On a recent bird walk along Georgia’s Chattahoochee River, members of Morehouse MoreGreen scanned the canopy for Carolina Chickadee, Red-Bellied Woodpeckers and the Tufted Titmouse.
“Any time you can get students out in nature it’s a positive experience,” says Morehouse College biology major and club president Caleb Sprowl. “It regulates stress, continues our learning outside the classroom and really adds to our college experience.”
For Caleb and his peers, being a MoreGreen member is more than just a walk in the woods.
Across the group’s impressive social media channels, students from Morehouse College, Spelman College and Clark Atlanta University advocate for cleaner state energy policies. They educate the public on the historic contributions of Black Americans to modern agriculture. And, they invite the community to participate in everything from community clean-ups to local food production.
Caleb joined MoreGreen as a freshman. “I’ve always been a lover of the environment, and I want to be involved in things that are positive for my community,” he says. “I engaged with MoreGreen because I wasn't satisfied with our government's efforts to address climate change.”
A local chapter of Audubon on Campus, Morehouse MoreGreen “envisions a world progressing toward the betterment of our health, our air, and our land,” according to its charter. “As a group, we partner with Chattahoochee Riverkeeper, taking water samples in the community. We support Five Points Farm, located on the roof of a train station, with their upkeep. And, we volunteer with AWARE Wildlife Center. On our next bird walk, we are planning to bring local K-12 students along to get them involved, too,” says Caleb.
Across the country, Audubon on Campus is active on more than 100 college campuses. The goal? Ensuring that students have the tools they need to become effective advocates for conservation, climate change and their communities.
While Black and Brown communities often face the harshest effects of climate change and environmental degradation, their voices remain under-represented in the environmental movement.
“America is diversifying quickly. Environmental issues will only remain relevant if we, the organizations advancing these goals to protect the environment, also diversify,” says Kim Brand, vice president of networks for Audubon.
To meet future environmental leaders where they are and develop a more diverse pipeline of talent, the Walton Family Foundation is supporting Audubon's work to grow their campus programs to 13 Historically Black Colleges and Universities and Minority Serving Institutions.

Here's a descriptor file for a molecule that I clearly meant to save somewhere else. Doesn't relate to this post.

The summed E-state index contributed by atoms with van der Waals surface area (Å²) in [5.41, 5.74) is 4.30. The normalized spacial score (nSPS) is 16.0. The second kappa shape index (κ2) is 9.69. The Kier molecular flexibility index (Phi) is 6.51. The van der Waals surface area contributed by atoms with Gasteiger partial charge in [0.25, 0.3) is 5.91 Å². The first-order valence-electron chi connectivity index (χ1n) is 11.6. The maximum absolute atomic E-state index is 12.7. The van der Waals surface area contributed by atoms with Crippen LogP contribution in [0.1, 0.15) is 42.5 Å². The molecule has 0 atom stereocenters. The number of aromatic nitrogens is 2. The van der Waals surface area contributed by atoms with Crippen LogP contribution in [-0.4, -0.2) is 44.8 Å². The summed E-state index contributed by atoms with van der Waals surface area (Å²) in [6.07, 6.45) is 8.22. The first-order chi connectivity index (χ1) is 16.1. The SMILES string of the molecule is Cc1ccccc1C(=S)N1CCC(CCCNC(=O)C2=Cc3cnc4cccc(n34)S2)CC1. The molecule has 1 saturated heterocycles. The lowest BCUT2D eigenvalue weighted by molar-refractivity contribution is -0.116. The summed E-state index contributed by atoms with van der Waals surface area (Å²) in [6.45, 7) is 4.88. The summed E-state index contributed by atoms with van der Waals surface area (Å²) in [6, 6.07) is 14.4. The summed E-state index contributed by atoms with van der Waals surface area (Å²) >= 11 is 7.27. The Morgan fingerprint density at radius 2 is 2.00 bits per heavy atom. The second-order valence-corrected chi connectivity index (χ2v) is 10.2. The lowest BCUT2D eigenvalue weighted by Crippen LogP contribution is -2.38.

This investment is part of the foundation’s five-year strategy to engage and empower diverse allies to protect rivers, oceans and the communities they support.
It’s an investment that supports young leaders like Caleb as they create programming, access internships and career pathways and coordinate environmental advocacy with other campus chapters.
Diana Braithwaite is director of the campus chapter program for Audubon. “Black and Brown students are already doing this work in their communities. Our goal now is to support them through our larger network of resources,” she says.
“HBCUs are, rightly, very protective of their students for historical reasons,” says Diana. Her work to create new campus chapters has centered on heavy involvement from faculty. She also seeks creative ways to incorporate conservation into existing curriculum and secure additional funding for chapter offerings, from assistance traveling to national conferences to volunteer support at local events.
In the Atlanta community, Caleb says Audubon has provided tour guides, helped them plan and fund local events and sent experts to augment their learning experiences. That has allowed the club to expand their offerings on everything from birding ornithology to watershed activities, he says.
“Audubon’s commitment to including us is extraordinary. They are really doing the work they say they do,” says Caleb. “By involving next generation leaders in their process, we are seeing the positive change that comes along with that. And, we can make sure these efforts continue,” he says.
As Audubon on Campus continues to engage more deeply with young communities of color, Caleb is now one of many future leaders inspired by his chapter.
“Right now, I’m participating in an internship that takes a closer look at how equity impacts public health. I’d like to continue this work, making sure my community is as healthy as it can possibly be.”